TORONTO (AP) — It was just past midnight Monday morning, and Toronto Raptors President Masai Ujiri decided it was time to go see the people.
So he headed outside — to the line of fans waiting to get into Jurassic Park, a group of die-hards who had been in line for hours and hours and hours already. And this was with Game 5 of the NBA Finals still 21 hours from tipping off.
They were ready for this moment.
All of Canada, it seems, is ready as well.
“Best fans in the world,” Ujiri said as his new best friends cheered.
It is Raptors Fever, and it is running hot all across Canada as the country’s lone NBA team is one victory away from its first championship. From Halifax on the east coast to Vancouver out west and all places in between, the excitement is beyond palpable. Hockey season is still going on, but in Canada, more people are watching the NBA than the NHL right now — and the viewership numbers on Monday night are expected to set another record.
The Raptors lead the series over the Golden State Warriors 3-1, with the clincher possible Monday.
“3 down, 1 to go,” Canadian Prime Minister Justin Trudeau wrote on Twitter. “Bring it home, Raptors.”
Here’s a far-from-complete list of places where “Let’s Go Raptors” chants have broken out in the last couple of days:
At a Blue Jays baseball game in Toronto, the Canadian Grand Prix in Montreal, on an Air Canada flight heading into Toronto, and among spectators at the PGA’s Canadian Open in nearby Hamilton, Ontario. After Rory McIlroy won that tournament, he drew cheers as he waved and wore a red Raptors jersey bearing Kyle Lowry’s name and number 7.
The craze is crossing cultures, too. Before the National Ballet of Canada performed in Toronto Friday, the same night as Game 4 of the finals, the Raptors logo and “We the North” slogan were projected on the theatre curtain while the crowd took their seats. Performers in that show even taped a “Let’s Go Raptors” message and sent it to the team as the finals were getting started.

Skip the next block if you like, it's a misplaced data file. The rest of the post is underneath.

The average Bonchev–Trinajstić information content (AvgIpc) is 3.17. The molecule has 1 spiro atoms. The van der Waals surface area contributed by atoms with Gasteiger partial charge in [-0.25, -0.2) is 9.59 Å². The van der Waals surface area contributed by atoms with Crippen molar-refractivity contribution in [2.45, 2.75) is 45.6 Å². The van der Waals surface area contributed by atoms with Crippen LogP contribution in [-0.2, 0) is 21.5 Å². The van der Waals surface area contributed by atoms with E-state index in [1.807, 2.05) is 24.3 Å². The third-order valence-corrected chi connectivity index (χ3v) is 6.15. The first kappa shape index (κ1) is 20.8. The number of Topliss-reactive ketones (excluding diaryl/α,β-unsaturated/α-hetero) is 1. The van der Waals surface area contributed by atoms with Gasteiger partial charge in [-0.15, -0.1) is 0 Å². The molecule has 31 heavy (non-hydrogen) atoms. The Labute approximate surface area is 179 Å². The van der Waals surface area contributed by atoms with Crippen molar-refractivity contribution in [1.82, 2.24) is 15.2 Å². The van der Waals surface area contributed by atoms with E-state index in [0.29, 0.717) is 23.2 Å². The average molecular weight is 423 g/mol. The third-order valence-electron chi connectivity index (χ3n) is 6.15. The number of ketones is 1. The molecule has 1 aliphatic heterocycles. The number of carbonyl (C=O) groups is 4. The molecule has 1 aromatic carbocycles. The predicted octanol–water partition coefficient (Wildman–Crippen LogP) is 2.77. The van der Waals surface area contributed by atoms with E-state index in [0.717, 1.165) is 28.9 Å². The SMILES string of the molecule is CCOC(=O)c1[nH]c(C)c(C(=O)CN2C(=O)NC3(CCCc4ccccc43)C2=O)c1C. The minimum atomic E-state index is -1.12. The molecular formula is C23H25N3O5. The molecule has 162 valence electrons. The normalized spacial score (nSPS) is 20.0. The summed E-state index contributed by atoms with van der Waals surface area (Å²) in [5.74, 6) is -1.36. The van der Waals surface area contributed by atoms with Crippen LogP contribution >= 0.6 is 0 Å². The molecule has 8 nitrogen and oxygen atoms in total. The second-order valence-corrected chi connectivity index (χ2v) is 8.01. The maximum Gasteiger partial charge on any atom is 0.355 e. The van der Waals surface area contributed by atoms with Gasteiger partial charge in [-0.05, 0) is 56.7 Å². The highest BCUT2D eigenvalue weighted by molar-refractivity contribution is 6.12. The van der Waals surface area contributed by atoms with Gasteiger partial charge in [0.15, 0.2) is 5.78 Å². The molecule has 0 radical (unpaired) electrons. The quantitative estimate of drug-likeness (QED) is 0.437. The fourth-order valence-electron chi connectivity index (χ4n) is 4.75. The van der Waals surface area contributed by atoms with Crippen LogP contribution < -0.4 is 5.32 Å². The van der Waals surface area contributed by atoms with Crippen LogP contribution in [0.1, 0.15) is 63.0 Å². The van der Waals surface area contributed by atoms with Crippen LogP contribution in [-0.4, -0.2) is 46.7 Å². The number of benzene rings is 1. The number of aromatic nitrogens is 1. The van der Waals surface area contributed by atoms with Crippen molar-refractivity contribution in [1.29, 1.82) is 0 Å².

After the Raptors won Game 4 to take a 3-1 series lead, two of the fans who had been cheering in Jurassic Park — the place where Raptors fans gather near the arena in downtown Toronto to watch games on big screens — immediately started the line for Monday’s Game 5.
Angie Taylor, 33, and Tyler Seaton, 31, were more than prepared. They told The Canadian Press they had a tent, a portable grill, and some groceries to get them through Game 5.
“I understand where they’re coming from,” Lowry said. “We want them to be excited. We want them to be happy. We want them to be energetic. But we still got work to do.”
One more Raptors victory over Golden State would give Toronto its first major sports championship since baseball’s Blue Jays won back-to-back World Series titles in 1992 and 1993. That second Blue Jays victory came a few months after the Montreal Canadiens lifted the 1993 Stanley Cup. No Canadian-based team has won a championship in baseball, basketball or hockey in the years since, although Toronto FC of Major League Soccer did win the MLS Cup at home in December 2017.
Raptors forward Kawhi Leonard said the team is very aware of the countrywide support.
“I think we have been embracing it this whole time,” Leonard said. “Just enjoying the support and the energy that they’re bringing to the team.”
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